Data centers were a hot commodity in 2017. In fact, a report released by Synergy Research this week found that sales reached $20 billion, surpassing the totals of 2015 and 2016 combined.
How active was the data center market last year? Synergy reports that there was at least one deal on average every single week of the year. The largest deal of the year by far was Digital Realty’s $7.6 billion acquisition of DuPont Fabros. That’s a hefty chunk of change, for sure, and twelve deals that were valued in the $100 million to $1 billion range. In the end, it all added up to that $20 billion figure.
This year really stood out in comparison with the previous two years with 48 deals in total (and another four major ones announced, but not closed by year end). Compare that with 2015’s 17 deals and last year’s 28 deals. The market simply exploded this year, as this chart clearly illustrates.
Follow the money
Digital Realty and Equinix have been the most active since 2015. For instance, Equinix bought 29 Verizon data centers in 2016 for $3.5 billion. This year, the company bought Metronode for $791 million to increase its presence in Australia. It also bought IO’s London data center for an undisclosed amount to pick up coverage in the UK.
Other more surprising companies like Iron Mountain also got involved. It bought IO Data Centers’ US operations for $1.3 billion at the end of the year. It also acquired the Fortrust data center in September and the previously announced acquisition of two Credit Suisse data centers in London and Singapore. And that’s just one company.
Iron Mountain, which has been mostly known a storage management vendor for physical and digital assets, has been moving into data centers, where it sees an opportunity to expand its market beyond its core storage business. They are seeing the same thing, these other vendors are, a market that needs these kind of facilities, but don’t want to invest outside of the core business.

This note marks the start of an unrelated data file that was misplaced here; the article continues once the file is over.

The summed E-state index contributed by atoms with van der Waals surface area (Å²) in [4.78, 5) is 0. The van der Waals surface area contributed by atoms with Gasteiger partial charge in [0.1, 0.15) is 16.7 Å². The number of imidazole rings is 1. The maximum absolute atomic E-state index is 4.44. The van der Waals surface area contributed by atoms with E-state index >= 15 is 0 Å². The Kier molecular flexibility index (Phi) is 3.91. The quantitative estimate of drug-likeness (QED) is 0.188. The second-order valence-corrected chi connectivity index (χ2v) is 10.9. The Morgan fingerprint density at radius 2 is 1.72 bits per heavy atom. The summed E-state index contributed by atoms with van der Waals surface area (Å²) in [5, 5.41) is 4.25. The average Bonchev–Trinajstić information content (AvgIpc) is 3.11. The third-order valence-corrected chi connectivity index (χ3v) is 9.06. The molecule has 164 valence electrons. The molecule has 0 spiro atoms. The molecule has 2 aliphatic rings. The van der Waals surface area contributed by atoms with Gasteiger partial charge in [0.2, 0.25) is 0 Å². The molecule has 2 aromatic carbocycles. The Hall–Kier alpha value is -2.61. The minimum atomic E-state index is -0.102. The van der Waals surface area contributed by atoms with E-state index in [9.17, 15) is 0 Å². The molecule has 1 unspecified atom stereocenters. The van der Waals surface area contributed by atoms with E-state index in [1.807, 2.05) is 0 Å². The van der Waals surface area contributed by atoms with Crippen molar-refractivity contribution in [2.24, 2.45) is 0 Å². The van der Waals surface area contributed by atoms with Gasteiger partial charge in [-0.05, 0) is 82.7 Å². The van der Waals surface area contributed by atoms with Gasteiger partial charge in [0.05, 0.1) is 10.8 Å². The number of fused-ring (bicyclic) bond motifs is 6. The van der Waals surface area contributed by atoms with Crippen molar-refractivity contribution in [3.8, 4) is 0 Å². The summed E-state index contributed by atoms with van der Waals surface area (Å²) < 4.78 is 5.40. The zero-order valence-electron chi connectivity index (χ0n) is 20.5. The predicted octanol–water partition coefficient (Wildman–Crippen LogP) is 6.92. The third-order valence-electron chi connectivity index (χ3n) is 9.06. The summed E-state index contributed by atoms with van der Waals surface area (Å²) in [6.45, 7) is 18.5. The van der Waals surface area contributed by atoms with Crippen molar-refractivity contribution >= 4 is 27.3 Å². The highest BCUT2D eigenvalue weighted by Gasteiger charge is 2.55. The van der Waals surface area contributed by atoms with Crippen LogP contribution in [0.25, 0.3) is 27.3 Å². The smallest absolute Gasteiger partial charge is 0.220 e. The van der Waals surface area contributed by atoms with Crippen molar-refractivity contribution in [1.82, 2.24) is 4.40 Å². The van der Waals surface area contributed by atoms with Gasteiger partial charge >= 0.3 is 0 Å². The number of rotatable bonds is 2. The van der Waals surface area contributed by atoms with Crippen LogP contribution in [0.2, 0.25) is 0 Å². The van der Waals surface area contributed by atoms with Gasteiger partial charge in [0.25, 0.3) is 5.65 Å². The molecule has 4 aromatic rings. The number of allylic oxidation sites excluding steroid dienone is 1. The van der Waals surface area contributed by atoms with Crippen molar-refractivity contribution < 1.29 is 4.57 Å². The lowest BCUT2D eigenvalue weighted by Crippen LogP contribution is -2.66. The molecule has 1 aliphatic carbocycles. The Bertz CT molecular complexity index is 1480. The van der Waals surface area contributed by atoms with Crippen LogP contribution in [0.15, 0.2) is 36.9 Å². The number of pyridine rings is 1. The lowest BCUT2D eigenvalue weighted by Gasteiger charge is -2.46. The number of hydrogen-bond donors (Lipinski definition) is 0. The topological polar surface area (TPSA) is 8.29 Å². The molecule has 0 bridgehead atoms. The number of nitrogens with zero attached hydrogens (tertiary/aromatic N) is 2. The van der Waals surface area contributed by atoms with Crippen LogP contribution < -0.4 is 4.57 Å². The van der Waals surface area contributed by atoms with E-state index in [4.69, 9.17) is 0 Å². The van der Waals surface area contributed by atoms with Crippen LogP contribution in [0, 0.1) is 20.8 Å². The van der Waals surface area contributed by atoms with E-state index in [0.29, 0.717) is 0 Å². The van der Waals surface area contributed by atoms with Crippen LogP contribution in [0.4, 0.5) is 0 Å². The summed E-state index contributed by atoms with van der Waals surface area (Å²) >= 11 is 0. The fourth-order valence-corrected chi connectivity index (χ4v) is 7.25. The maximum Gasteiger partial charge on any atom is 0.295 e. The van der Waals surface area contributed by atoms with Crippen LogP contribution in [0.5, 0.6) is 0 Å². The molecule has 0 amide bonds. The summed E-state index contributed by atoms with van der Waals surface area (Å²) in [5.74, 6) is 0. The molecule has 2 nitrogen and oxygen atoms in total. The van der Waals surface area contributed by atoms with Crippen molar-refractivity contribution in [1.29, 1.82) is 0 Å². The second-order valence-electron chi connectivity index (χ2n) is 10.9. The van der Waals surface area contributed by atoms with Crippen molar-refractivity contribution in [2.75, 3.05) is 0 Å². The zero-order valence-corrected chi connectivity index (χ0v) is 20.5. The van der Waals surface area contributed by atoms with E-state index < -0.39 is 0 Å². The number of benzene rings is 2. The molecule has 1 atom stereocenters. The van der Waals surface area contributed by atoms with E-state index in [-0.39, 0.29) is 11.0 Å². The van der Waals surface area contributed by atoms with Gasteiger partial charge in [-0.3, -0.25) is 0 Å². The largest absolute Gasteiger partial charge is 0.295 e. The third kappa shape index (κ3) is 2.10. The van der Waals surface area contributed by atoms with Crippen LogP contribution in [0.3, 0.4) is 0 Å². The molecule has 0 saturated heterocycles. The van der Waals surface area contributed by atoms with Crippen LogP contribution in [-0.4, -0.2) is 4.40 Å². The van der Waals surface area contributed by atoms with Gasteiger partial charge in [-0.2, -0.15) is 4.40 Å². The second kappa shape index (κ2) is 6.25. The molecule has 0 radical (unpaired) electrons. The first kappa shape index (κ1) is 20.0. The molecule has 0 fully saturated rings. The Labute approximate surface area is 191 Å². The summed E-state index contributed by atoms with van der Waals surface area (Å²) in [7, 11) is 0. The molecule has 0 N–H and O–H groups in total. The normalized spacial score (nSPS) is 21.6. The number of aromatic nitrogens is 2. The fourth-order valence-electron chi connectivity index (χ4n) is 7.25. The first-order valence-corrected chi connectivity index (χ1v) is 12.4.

You can see a list of the entire M&A activity last year here.
How this relates to the cloud
Data centers require a massive capital investment along with a team to manage them and it takes time and money away from whatever the company does, which surely isn’t running a data center.
Typically these data center vendors provide cooling, power, bandwidth, physical security, and overall management of the facilities, removing that burden from the customers.
This all relates to the cloud because even if companies don’t want to go to the major public cloud vendors like AWS, Microsoft and Google, they may want to get out of the data center business and these companies give them the opportunity to do that privately.
“Above all else, what is driving the data center M&A activity is enterprises focusing more on improving IT capabilities and less on owning data center assets,” John Dinsdale, chief analyst and research director at Synergy explained in a statement. With all this action, we can probably expect that trend to continue into next year.
Photo: Christopher Bowns on Flickr. Used under CC by SA-2.0 license.